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1/2 Marathon Training: Week #2 Recap

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1/2 Marathon Training: Week #2 Recap

In this weekly blog series, I plan to share a training recap as I prepare for Brew City 1/2 Marathon in Milwaukee, Wisconsin. It will include an overview of my training plan with the good, the bad, & the ugly which every runner undoubtedly experiences along the way. Enjoy and let me know if you have any feedback or thoughts based on your experience.

Week #2 - Tuesday, January 10th:


Today I adjusted… the plan called for 5-miles at easy pace with 3 strides but I was worried time was too tight so I switched the days around. The run completed was 4-miles with ladder down speed work. 


Sometimes splitting the day between virtual clients on Zoom and in-person at Crux Chiropractic leaves little time to spare. I knew if I didn’t get moving before heading into work that my week would be hectic on the back end. Thursday morning I am traveling back home to Boston so the plan was to get two runs in before that and one long run on the weekend which should allow time to enjoy the weekend. 


The route included starting from home in Riverwest, north on Humboldt, and east on Capitol Drive. This leads me directly to the Oak Leaf trail access next to Corner Bakery, Getting there is the perfect 15-minute segment to warm-up before incorporating speed work on the flat and fast Oak Leaf Trail.



Ladder down is a progressive run that allows you to experience a variety of paces and intensities. The goal is to increase your running speed each segment as the interval reduces in time. 


Here’s the breakdown if you want to incorporate it in your plan…



15-minutes at easy pace



5-minutes at fast pace

1-minute walk/jog recovery

4-minutes at faster pace

1-minute walk/jog recovery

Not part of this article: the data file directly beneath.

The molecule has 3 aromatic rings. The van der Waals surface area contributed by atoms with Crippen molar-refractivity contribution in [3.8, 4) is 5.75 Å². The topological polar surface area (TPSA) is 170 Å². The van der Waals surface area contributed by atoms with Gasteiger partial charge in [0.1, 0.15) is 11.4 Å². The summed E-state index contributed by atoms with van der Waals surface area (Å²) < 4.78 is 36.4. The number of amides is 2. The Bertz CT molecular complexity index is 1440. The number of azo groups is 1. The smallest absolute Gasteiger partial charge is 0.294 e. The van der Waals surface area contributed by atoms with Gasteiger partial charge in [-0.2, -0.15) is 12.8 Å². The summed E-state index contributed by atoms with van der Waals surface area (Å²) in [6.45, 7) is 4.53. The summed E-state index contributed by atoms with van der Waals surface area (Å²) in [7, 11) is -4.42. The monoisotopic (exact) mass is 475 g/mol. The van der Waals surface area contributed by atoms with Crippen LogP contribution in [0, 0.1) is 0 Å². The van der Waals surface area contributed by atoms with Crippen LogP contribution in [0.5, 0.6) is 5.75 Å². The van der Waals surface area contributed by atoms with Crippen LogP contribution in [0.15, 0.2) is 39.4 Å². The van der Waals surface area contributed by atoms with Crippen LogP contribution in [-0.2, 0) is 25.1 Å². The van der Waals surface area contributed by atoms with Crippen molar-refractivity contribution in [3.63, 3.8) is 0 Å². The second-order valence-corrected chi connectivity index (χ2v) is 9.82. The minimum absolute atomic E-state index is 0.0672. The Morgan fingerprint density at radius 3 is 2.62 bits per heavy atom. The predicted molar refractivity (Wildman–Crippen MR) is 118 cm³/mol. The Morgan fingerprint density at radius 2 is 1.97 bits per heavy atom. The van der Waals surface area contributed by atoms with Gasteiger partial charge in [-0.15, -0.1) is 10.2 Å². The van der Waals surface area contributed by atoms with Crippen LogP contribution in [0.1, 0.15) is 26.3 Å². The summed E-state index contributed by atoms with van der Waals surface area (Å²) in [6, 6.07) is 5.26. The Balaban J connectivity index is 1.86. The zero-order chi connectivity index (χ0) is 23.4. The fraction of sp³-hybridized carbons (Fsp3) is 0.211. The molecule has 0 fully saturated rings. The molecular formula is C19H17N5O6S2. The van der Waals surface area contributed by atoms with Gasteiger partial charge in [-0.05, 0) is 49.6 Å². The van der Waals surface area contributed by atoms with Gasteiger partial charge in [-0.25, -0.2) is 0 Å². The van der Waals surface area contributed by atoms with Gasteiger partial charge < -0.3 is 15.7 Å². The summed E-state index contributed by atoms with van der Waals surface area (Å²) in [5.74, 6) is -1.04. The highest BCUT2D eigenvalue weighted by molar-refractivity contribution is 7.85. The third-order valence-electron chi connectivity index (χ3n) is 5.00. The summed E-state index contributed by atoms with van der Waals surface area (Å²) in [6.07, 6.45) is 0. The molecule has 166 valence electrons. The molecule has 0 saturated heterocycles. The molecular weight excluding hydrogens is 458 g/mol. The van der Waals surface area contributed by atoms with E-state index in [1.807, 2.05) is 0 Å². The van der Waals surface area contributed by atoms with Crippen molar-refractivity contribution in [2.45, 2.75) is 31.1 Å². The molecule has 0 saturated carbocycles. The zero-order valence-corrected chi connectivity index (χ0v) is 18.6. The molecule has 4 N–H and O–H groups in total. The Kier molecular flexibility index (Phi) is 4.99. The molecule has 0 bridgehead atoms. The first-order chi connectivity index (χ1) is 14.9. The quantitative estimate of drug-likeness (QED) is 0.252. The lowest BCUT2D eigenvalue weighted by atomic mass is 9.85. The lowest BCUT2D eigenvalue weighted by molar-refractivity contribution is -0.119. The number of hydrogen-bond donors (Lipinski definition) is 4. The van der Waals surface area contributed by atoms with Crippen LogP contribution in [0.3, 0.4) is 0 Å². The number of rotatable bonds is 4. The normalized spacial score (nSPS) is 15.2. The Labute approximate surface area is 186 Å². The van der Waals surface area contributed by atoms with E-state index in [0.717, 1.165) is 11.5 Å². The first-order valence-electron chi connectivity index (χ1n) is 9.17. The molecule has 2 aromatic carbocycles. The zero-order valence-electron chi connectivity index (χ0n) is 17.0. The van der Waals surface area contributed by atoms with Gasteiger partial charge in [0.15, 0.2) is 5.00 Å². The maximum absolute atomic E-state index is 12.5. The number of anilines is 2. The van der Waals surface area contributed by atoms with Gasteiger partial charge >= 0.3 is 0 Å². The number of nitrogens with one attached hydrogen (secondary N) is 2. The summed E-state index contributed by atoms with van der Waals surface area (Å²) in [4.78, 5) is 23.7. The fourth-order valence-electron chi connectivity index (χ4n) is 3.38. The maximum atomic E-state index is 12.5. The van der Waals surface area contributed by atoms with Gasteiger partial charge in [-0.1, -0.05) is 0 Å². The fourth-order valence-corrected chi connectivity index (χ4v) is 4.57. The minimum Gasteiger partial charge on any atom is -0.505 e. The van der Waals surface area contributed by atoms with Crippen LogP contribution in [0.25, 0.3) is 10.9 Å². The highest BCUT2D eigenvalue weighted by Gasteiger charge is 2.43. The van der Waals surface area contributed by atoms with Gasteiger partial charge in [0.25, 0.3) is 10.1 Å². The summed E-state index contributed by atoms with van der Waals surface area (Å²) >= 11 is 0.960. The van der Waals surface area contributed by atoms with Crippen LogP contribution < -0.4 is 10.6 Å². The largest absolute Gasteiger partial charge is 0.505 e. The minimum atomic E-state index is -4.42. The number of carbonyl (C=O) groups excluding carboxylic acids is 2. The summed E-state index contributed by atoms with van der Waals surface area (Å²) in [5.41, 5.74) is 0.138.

3-minutes at faster pace

1-minute walk/jog recovery

2-minutes at faster pace

1-minute walk/jog recovery

1-minute at faster pace 

1-minute walk/jog recovery


Cool Down:

15-minutes at easy pace 


I’d say the run went well overall. The paces ranged from 11:23 all the way to 7:24. A very wide pace range before I begin settling into interval and threshold pace in the coming weeks. I find this is a smart prerequisite for me while mileage is low to get the body prepared for higher mileage and more speed work.


Truthfully, many of my running clients are very stuck in their pace range. Or, at least they were before we fine tuned their plan. They run easy pace too fast and rarely venture outside of that. Trusting the process to actually run your easy runs slower and then incorporating 20% of your total mileage as speed work is a recipe for success.


Throughout the run I had the entire path free and clear without many other people. I did see some nice birds such as cardinals and chickadees, not to mention the bare trees allow a clear view down to the Milwaukee River. With the sun shining and 42-degree temperatures, it was hard to complain on this one! We need to enjoy these days while they last because we’ll most likely be in the negative temperatures again.


Thursday, January 12th:


With a switcharoo of the running days this week, I knocked out 5-miles with 5 strides. The run started at Atwater Park in Shorewood and I went south down Lake Drive through Lake Park and towards the Historic Water Tower. It was a super flat route, as most are in the area, but it was nice as there were many different changes in scenery. From a foggy but beautiful bluff overlooking Lake Michigan, to the peaceful Lake Park. This park has become a favorite of mine as I take the dog here for a walk almost daily.



The Garmin seemed to be reading funky early on as the first 2-miles showed I was in the upper zone 4 range. I disregarded this as my perception of the intensity felt pretty low. I actually maintained relatively the same pace throughout the entire run but it ended up dropping in the mid-low zone 3 range. Proof that it just wasn’t reading correctly. Whether it was how the watch was positioned on my wrist, or the tag from my gloves that tends to slide underneath, I’m glad I wasn’t crazy and completely off point with my easy pace.